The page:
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Freddie “Ferrari” in Action

This is Prince Elmelund, he’s my “Ferrari” because he is so sensitive, and has super power in body and mind.

Prince Elmelund is not only a Ferrari but also a “Freddie” – a Frederiksborger horse.

The Frederiksborger is Denmark’s oldest horse breed.

The Royal Frederiksborg Stud was founded in 1562 under King Frederick II.

Back in those days, the Frederiksborger had to be agile and trainable for warfare, parades and court ceremonies, and pulling royal carriages.

They were very popular throughout the Renaissance and Baroque periods and were considered luxury items.

In 1839, the royal stud was closed.

The breeding of Frederiksborgers continued with private breeders.

Instead of a luxury item, the horses were reshaped and redirected to be more suitable for the public coach and agricultural work.

A “Freddy” is most often chestnut with white markings, though bays, buckskins, palominos, and greys are seen, as well.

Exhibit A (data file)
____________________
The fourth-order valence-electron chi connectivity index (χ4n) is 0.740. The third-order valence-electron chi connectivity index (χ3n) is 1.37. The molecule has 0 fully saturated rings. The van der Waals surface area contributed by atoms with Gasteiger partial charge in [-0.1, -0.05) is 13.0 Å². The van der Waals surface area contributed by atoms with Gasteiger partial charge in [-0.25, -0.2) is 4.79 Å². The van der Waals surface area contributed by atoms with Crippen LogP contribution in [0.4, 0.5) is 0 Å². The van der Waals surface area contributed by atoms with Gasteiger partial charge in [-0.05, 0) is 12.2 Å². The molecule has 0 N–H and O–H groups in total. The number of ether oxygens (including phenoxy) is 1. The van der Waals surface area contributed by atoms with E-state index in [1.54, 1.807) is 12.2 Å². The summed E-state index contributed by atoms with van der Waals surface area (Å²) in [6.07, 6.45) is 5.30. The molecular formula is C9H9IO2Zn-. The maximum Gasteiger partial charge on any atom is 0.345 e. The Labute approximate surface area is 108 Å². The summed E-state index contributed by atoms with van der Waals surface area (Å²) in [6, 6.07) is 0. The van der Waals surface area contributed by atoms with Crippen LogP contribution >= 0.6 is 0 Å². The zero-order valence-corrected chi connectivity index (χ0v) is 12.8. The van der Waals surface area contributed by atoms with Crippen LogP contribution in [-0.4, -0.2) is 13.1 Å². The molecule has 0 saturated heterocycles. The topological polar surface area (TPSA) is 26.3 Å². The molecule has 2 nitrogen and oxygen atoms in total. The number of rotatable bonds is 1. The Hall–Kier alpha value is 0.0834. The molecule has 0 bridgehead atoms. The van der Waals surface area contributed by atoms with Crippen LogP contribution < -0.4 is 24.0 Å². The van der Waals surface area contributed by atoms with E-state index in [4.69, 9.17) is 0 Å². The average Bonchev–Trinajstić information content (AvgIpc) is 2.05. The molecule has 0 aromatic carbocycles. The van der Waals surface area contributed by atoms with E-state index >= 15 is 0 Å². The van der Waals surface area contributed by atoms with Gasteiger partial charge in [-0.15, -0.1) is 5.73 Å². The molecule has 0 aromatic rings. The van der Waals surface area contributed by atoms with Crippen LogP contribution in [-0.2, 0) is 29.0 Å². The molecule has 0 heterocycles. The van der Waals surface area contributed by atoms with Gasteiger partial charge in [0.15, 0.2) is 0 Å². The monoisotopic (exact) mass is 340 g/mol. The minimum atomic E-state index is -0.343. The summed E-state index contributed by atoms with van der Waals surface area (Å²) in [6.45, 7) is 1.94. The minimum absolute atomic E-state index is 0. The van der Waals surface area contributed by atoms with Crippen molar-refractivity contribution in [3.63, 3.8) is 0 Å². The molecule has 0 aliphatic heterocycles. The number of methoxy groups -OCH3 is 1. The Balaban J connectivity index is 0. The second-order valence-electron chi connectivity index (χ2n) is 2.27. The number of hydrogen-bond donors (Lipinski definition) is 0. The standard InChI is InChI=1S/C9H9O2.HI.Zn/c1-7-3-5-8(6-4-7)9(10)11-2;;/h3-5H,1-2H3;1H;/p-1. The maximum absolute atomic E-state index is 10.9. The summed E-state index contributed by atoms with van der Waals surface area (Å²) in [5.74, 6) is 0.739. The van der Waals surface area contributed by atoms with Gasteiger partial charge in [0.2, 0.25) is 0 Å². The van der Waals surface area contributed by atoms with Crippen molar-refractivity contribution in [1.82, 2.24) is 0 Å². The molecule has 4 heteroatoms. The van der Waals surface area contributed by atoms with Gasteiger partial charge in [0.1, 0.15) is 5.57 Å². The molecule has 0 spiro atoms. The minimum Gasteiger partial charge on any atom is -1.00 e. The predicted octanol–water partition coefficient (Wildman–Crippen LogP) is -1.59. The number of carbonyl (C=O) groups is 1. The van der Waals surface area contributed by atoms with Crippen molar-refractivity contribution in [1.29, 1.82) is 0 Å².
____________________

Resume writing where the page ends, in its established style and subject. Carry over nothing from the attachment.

They often have the following conformation (but of course there are exceptions):

  • The nose is slightly convex.
  • The neck is powerful and is set high on strong shoulders.
  • The withers are not high.
  • The back is long but has a strong loin.
  • The croup is level.
  • The legs are solid and square and have a strong push.

Because of their high-set neck, steady push, and expressive, showy, and powerful gaits, they say, that Frederiksborgers are best in harness.

But some are successful in jumping, dressage and the academic art of riding as well.

In general, Frederiksborgers are long-lived and perform well into old age.

But never turn a Frederiksborger against you, and don’t think that you can make him work for you.

Instead, you have to honor his spirit and tap into his wisdom – only then he goes to the moon and back for you.

Fly To The Moon And Back With Your Horse

No matter what breed your horse is, no matter what conformation, Straightness Training Mastery Program can help you reach your horse’s full potential by tapping into his wisdom.

It’s a program without asking too much of your horse and without putting pressure on yourself  – you and your horse can do the course at your own pace, and you can never get “behind”.

Keep an eye on this website, as the Mastery 2019 Class starts in September 2019:

If you’d like to see some reviews about the ST Mastery Program, see here:

One thought on “Freddie “Ferrari” in Action


Comment author said

By Diane Kinrade on 11 September 2019 at 17:56

Gorgeous horse.

 

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